I didn't know much about Manchester before I moved here. I had heard it was grim. I had seen and fallen in love with the first 2 series of Shameless. Anne-Marie Duff and James McEvoy were a heads-on-right, circumstances-entirely-wrong couple I admired. I wished I had the resourcefulness of Debbie (pronounced Debb-ay).
I had seen 24 Hour Party People quite some time ago- and I'm not entirely sure I even realised it was about Manchester. I had read The Conditions of the Working Class in England. Again - had you asked me where, exactly, Engels was on about, I probably would have said, "England."
And then there were, of course, all the clues in everyday life that should have alerted me to Manchester as a unique place with a unique story in history. Clue 1: Bedding linen is called 'Manchester' in Australia. Clue 2: That Gandhi himself called for Indian independence from 'Manchester,' that cotton cloth spun and woven in England.
It seems, in fact, I did know a few things about Manchester before I moved here - or at least, I should have known that I knew these things.
But I stand by my first statement. I didn't know much.
But I stand by my first statement. I didn't know much.
Because what would have had me truly ants-in-my-pants jumping-bean excited about coming to Manchester - what I cannot believe I didn't know about this place before I moved here - is the science.
I've written about it before on this blog. John Dalton, the man who realised the world is made of atoms, realised it here. Dalton's very eyeballs are kept at the Manchester Museum of Science & Industry, under lock and key, in a secret location only 4 people at a time even know (or so I was told when I volunteered there). Alan Turing, the man who invented the freaking computer, invented it here. James Prescott Joule, that gentlemanly combination of physicist and beer-maker, who laid the groundwork for the law of conservation of energy, was born in Salford and died in Sale, both in Manchester's easy reach. Joule was president of the Manchester Literary and Philosophical Society in 1860 - and the group is still active today!
The scientific history of Manchester went along with it being an industrial powerhouse - the industry needed to constantly update itself, and it needed the engineering knowledge that the sciences brought.
Back in 1939, the University of Manchester's Botany Department bought three fields about 25 miles south of Manchester (out in Cheshire). Over the decades, the University bought more bits of land around those first three fields. The area was called Jodrell Bank. And in 1945, with equipment left over from WWII (such as gun laying radar), Bernard Lovell, an astrophysicist, began using Jodrell Bank to investigate cosmic rays. He would have done his investigations from Manchester proper, had it not been for interference from the Oxford Road trams - which were DESTROYED to make way for buses and cars and more road.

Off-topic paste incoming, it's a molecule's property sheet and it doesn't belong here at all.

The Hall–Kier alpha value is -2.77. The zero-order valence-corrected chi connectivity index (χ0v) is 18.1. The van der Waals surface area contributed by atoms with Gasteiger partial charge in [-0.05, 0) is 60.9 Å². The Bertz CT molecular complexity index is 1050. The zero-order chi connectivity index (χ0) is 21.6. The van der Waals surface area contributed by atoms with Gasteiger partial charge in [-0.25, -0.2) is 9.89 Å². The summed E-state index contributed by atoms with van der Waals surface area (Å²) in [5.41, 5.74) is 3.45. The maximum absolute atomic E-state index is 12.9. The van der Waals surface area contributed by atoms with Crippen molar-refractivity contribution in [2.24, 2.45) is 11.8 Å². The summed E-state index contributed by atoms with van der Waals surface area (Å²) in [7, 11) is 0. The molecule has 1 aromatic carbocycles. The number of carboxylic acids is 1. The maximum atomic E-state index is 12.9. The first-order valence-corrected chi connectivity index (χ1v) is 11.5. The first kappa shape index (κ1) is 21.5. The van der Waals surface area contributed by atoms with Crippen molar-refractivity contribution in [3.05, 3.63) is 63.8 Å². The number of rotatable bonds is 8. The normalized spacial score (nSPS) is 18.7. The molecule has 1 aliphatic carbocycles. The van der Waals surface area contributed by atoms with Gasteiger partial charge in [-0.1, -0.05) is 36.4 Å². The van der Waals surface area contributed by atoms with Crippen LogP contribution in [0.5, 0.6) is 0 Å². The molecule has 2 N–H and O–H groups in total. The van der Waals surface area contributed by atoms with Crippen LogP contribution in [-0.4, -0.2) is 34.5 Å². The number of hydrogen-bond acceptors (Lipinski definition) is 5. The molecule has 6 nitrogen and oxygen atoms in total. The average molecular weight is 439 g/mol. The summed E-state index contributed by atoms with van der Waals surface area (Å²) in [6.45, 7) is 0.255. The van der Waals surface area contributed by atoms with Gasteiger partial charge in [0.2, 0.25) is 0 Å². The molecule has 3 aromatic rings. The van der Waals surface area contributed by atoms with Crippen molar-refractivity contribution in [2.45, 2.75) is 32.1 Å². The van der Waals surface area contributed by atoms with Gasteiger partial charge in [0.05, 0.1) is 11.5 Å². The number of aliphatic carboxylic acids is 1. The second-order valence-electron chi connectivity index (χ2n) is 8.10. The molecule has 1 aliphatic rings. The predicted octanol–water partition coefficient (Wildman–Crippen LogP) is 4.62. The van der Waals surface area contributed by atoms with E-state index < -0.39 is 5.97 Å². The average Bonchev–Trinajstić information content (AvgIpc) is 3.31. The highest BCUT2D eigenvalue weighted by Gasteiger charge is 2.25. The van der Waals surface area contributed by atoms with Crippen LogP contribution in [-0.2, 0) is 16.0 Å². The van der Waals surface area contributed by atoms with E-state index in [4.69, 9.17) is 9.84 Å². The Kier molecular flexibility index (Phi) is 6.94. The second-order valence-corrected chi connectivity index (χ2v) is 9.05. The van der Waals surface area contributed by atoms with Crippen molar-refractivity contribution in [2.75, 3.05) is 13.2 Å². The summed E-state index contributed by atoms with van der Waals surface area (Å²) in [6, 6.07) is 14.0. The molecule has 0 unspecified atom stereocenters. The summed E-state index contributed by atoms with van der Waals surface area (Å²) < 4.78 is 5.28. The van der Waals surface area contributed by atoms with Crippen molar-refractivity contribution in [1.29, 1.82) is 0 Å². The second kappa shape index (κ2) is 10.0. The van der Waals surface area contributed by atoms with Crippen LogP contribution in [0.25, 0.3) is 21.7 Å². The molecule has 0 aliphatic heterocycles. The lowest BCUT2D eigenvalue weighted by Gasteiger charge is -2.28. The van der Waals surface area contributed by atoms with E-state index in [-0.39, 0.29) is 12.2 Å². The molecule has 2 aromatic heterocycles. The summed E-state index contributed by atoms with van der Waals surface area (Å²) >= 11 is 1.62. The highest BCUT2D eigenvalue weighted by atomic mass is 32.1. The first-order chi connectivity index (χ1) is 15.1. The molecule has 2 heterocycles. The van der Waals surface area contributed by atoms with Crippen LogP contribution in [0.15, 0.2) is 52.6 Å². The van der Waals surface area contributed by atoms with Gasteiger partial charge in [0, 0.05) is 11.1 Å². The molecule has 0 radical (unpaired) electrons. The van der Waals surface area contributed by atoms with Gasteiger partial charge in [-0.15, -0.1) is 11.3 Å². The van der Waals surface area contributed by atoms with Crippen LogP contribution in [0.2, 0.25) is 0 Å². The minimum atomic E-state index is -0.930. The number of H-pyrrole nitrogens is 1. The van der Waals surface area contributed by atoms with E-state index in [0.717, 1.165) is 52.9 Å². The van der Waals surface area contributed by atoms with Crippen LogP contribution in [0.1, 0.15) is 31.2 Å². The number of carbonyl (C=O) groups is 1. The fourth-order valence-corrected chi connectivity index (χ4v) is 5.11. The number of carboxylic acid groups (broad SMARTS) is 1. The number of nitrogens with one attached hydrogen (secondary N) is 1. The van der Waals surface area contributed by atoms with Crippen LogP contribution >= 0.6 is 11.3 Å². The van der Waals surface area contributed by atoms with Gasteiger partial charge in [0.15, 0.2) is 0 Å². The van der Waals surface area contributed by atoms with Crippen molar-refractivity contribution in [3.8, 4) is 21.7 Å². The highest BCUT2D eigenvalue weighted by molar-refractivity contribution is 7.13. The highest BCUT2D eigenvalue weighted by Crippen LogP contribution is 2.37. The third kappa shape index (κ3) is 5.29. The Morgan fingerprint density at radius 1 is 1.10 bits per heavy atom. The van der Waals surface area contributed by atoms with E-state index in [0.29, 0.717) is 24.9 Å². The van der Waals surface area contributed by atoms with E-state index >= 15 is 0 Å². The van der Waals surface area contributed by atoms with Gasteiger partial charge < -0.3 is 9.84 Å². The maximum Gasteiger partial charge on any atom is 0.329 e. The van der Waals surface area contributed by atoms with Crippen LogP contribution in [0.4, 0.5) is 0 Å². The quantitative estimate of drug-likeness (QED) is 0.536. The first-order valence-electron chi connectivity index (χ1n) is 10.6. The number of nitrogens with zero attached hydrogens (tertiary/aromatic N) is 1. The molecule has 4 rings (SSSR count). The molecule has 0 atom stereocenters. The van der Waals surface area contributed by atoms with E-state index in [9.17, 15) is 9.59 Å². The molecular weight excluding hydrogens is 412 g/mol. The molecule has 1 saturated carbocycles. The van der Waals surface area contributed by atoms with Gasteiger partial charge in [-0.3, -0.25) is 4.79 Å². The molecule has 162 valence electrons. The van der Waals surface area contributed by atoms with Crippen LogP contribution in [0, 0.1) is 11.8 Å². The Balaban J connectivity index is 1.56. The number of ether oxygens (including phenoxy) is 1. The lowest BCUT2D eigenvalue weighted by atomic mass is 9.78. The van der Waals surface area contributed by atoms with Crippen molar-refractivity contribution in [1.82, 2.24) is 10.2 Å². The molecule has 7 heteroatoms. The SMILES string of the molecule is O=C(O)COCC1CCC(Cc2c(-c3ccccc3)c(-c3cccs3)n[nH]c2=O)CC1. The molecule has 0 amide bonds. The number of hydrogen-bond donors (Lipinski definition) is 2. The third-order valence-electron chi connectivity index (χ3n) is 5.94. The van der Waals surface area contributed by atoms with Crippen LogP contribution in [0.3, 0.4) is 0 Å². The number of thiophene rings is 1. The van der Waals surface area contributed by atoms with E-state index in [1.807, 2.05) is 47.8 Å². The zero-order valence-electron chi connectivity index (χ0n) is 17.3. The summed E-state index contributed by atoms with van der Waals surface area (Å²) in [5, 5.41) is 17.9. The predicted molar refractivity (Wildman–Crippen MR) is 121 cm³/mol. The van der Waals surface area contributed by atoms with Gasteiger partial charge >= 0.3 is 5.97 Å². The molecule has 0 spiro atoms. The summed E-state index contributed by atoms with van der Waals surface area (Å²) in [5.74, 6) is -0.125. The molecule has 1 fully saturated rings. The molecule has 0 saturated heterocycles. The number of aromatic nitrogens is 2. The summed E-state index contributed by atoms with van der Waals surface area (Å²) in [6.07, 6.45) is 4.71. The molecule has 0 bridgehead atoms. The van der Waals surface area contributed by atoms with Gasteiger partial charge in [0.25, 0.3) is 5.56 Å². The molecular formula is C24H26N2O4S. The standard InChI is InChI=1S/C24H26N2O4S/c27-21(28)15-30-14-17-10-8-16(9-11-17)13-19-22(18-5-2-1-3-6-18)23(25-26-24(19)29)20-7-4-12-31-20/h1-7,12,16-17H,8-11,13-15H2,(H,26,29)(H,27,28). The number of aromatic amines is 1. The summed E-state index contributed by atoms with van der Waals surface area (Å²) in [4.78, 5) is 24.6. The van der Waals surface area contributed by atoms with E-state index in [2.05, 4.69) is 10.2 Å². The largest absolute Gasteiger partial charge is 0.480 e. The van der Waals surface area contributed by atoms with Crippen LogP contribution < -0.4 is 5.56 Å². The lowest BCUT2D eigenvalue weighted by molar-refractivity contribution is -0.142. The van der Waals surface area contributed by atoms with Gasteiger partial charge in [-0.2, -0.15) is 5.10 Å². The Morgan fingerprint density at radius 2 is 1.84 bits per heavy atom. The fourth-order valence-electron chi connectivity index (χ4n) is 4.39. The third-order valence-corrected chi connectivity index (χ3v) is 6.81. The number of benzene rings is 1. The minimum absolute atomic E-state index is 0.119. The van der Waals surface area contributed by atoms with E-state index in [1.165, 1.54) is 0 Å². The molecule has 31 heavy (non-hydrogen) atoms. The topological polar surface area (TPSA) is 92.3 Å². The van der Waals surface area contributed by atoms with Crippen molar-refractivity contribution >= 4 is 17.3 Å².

Today, Jodrell Bank's telescopes investigate radio waves from the planets and stars. In 1947, it had the largest radio telescope in the world, and in 1957, the Lovell Telescope was completed. At the time, it was the largest steerable dish in the world. Even now, it is the third largest.
And more than that - Jodrell Bank is cool. Not just science-nerd cool. Lately, Jodrell Bank has redefined itself as a part-time summery outdoor music venue. A city known for its music and for its science - it's fitting to link the two up. The Flaming Lips played there, in what was an apparently amazing show in 2012, I think. This year, back in January, I bought tickets for a Sigur Rós show at Jodrell Bank. I'm not a particularly big Sigur Rós fan... I've heard their music, I have a CD or two... but mostly, I went to see the telescope.
Back in January, I thought I would be leaving Manchester at the end of 2013. I thought I might never get to see the telescope that still makes Manchester part of the world's space exploration community.
Of course, by the time the show came around, at the end of August, I was well into wedding-planning! It was a gorgeous evening out at Jodrell Bank - an end-of-summer chill, only a little drizzle.
Before the band came out, Dr Tim O'Brien gave short talk on the history of the Lovell Telescope - and the science that it's currently doing. A live Skype link-up with astrophysicists in South Africa about the Square Kilometer Array - Manchester is the HQ of the project!
Then, Dr Tim asked the control room to please turn the telescope around, to face the audience.
And Sigur Rós came out, with a beautiful screen of ethereal lights behind them. They are an Icelandic band, and they don't sing in English - so their music takes on an ethereal atmosphere.
And then they started really using the telescope as part of the show. The nice thing about going to a gig where you're not a huge fan is that you never really worry that you're going to miss your favourite song. At some point, I wandered away from my friends, toward the back of the green, to see more of the telescope. I'm glad I did.
Back in the front with my mates, they had projected an image of the moon onto the face of the dish, so it looked like the moon was enormous and just behind the stage.
And then they pulled out all the stops. With lasers.
When the show was over, we walked, as one huge crowd, back toward the parking lot. I took one last look; the telescope had already turned it back on us...
Back in January, I decided to see Sigur Rós, because I might never have the chance to see the Lovell telescope again. Late November this year, I got the official documentation: I can see all the Jodrell Bank shows I want and/or can afford: my visa was approved! I can live in the UK until 2016!